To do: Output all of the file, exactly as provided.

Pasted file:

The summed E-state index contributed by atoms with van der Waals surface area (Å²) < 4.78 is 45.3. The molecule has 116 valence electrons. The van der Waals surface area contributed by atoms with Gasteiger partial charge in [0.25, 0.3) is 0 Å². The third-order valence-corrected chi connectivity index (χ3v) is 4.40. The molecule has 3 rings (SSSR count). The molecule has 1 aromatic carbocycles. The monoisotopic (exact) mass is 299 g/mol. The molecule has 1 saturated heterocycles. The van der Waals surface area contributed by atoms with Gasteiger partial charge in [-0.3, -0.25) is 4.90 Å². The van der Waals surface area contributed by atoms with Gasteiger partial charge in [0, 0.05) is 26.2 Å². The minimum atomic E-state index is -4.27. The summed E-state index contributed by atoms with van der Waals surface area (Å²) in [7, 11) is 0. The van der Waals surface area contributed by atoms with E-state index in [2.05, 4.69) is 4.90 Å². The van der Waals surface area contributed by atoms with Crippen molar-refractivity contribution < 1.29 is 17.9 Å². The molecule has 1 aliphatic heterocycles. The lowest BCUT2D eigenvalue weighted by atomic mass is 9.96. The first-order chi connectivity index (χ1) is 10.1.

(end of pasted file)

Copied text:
The summed E-state index contributed by atoms with van der Waals surface area (Å²) < 4.78 is 45.3. The molecule has 116 valence electrons. The van der Waals surface area contributed by atoms with Gasteiger partial charge in [0.25, 0.3) is 0 Å². The third-order valence-corrected chi connectivity index (χ3v) is 4.40. The molecule has 3 rings (SSSR count). The molecule has 1 aromatic carbocycles. The monoisotopic (exact) mass is 299 g/mol. The molecule has 1 saturated heterocycles. The van der Waals surface area contributed by atoms with Gasteiger partial charge in [-0.3, -0.25) is 4.90 Å². The van der Waals surface area contributed by atoms with Gasteiger partial charge in [0, 0.05) is 26.2 Å². The minimum atomic E-state index is -4.27. The summed E-state index contributed by atoms with van der Waals surface area (Å²) in [7, 11) is 0. The van der Waals surface area contributed by atoms with E-state index in [2.05, 4.69) is 4.90 Å². The van der Waals surface area contributed by atoms with Crippen molar-refractivity contribution < 1.29 is 17.9 Å². The molecule has 1 aliphatic heterocycles. The lowest BCUT2D eigenvalue weighted by atomic mass is 9.96. The first-order chi connectivity index (χ1) is 10.1.